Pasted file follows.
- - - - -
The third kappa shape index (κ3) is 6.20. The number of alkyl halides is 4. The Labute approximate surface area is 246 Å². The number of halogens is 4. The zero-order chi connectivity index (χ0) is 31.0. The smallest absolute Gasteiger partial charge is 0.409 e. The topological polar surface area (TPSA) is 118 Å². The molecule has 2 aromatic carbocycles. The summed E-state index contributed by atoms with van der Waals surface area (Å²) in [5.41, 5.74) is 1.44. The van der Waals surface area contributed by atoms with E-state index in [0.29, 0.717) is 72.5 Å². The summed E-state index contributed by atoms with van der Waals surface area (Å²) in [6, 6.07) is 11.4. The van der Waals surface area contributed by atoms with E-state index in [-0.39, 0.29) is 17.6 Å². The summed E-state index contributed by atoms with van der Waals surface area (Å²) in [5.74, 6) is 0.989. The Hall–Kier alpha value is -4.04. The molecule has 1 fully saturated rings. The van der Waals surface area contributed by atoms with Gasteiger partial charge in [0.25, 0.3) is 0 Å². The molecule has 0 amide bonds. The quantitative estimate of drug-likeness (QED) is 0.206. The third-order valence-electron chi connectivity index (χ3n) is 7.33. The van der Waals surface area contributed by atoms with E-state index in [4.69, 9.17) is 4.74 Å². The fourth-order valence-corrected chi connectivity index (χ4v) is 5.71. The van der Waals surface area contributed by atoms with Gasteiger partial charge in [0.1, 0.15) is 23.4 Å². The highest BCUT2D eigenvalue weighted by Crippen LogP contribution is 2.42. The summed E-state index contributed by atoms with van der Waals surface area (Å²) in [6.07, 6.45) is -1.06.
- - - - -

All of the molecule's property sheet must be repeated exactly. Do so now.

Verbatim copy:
The third kappa shape index (κ3) is 6.20. The number of alkyl halides is 4. The Labute approximate surface area is 246 Å². The number of halogens is 4. The zero-order chi connectivity index (χ0) is 31.0. The smallest absolute Gasteiger partial charge is 0.409 e. The topological polar surface area (TPSA) is 118 Å². The molecule has 2 aromatic carbocycles. The summed E-state index contributed by atoms with van der Waals surface area (Å²) in [5.41, 5.74) is 1.44. The van der Waals surface area contributed by atoms with E-state index in [0.29, 0.717) is 72.5 Å². The summed E-state index contributed by atoms with van der Waals surface area (Å²) in [6, 6.07) is 11.4. The van der Waals surface area contributed by atoms with E-state index in [-0.39, 0.29) is 17.6 Å². The summed E-state index contributed by atoms with van der Waals surface area (Å²) in [5.74, 6) is 0.989. The Hall–Kier alpha value is -4.04. The molecule has 1 fully saturated rings. The van der Waals surface area contributed by atoms with Gasteiger partial charge in [0.25, 0.3) is 0 Å². The molecule has 0 amide bonds. The quantitative estimate of drug-likeness (QED) is 0.206. The third-order valence-electron chi connectivity index (χ3n) is 7.33. The van der Waals surface area contributed by atoms with E-state index in [4.69, 9.17) is 4.74 Å². The fourth-order valence-corrected chi connectivity index (χ4v) is 5.71. The van der Waals surface area contributed by atoms with Gasteiger partial charge in [0.1, 0.15) is 23.4 Å². The highest BCUT2D eigenvalue weighted by Crippen LogP contribution is 2.42. The summed E-state index contributed by atoms with van der Waals surface area (Å²) in [6.07, 6.45) is -1.06.